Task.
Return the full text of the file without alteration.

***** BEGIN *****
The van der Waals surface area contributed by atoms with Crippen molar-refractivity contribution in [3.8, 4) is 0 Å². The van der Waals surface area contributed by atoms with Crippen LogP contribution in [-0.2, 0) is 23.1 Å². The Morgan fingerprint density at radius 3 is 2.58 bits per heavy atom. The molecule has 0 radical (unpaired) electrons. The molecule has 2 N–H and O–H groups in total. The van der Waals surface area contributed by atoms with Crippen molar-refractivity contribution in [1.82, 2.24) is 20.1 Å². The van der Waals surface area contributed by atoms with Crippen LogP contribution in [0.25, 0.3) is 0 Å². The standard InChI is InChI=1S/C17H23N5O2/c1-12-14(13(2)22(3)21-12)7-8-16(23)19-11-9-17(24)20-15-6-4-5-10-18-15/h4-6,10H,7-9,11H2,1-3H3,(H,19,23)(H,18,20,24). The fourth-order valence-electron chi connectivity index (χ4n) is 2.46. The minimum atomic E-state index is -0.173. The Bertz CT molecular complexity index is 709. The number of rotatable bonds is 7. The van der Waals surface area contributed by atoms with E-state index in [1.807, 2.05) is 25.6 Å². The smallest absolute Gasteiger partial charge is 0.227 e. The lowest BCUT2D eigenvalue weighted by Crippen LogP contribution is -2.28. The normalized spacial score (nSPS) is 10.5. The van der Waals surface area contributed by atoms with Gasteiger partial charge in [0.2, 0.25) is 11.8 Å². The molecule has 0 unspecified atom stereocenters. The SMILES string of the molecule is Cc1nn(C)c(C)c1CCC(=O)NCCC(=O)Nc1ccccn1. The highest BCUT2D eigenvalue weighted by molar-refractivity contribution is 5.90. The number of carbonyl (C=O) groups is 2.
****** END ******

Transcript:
The van der Waals surface area contributed by atoms with Crippen molar-refractivity contribution in [3.8, 4) is 0 Å². The van der Waals surface area contributed by atoms with Crippen LogP contribution in [-0.2, 0) is 23.1 Å². The Morgan fingerprint density at radius 3 is 2.58 bits per heavy atom. The molecule has 0 radical (unpaired) electrons. The molecule has 2 N–H and O–H groups in total. The van der Waals surface area contributed by atoms with Crippen molar-refractivity contribution in [1.82, 2.24) is 20.1 Å². The van der Waals surface area contributed by atoms with Crippen LogP contribution in [0.25, 0.3) is 0 Å². The standard InChI is InChI=1S/C17H23N5O2/c1-12-14(13(2)22(3)21-12)7-8-16(23)19-11-9-17(24)20-15-6-4-5-10-18-15/h4-6,10H,7-9,11H2,1-3H3,(H,19,23)(H,18,20,24). The fourth-order valence-electron chi connectivity index (χ4n) is 2.46. The minimum atomic E-state index is -0.173. The Bertz CT molecular complexity index is 709. The number of rotatable bonds is 7. The van der Waals surface area contributed by atoms with E-state index in [1.807, 2.05) is 25.6 Å². The smallest absolute Gasteiger partial charge is 0.227 e. The lowest BCUT2D eigenvalue weighted by Crippen LogP contribution is -2.28. The normalized spacial score (nSPS) is 10.5. The van der Waals surface area contributed by atoms with Gasteiger partial charge in [0.2, 0.25) is 11.8 Å². The molecule has 0 unspecified atom stereocenters. The SMILES string of the molecule is Cc1nn(C)c(C)c1CCC(=O)NCCC(=O)Nc1ccccn1. The highest BCUT2D eigenvalue weighted by molar-refractivity contribution is 5.90. The number of carbonyl (C=O) groups is 2.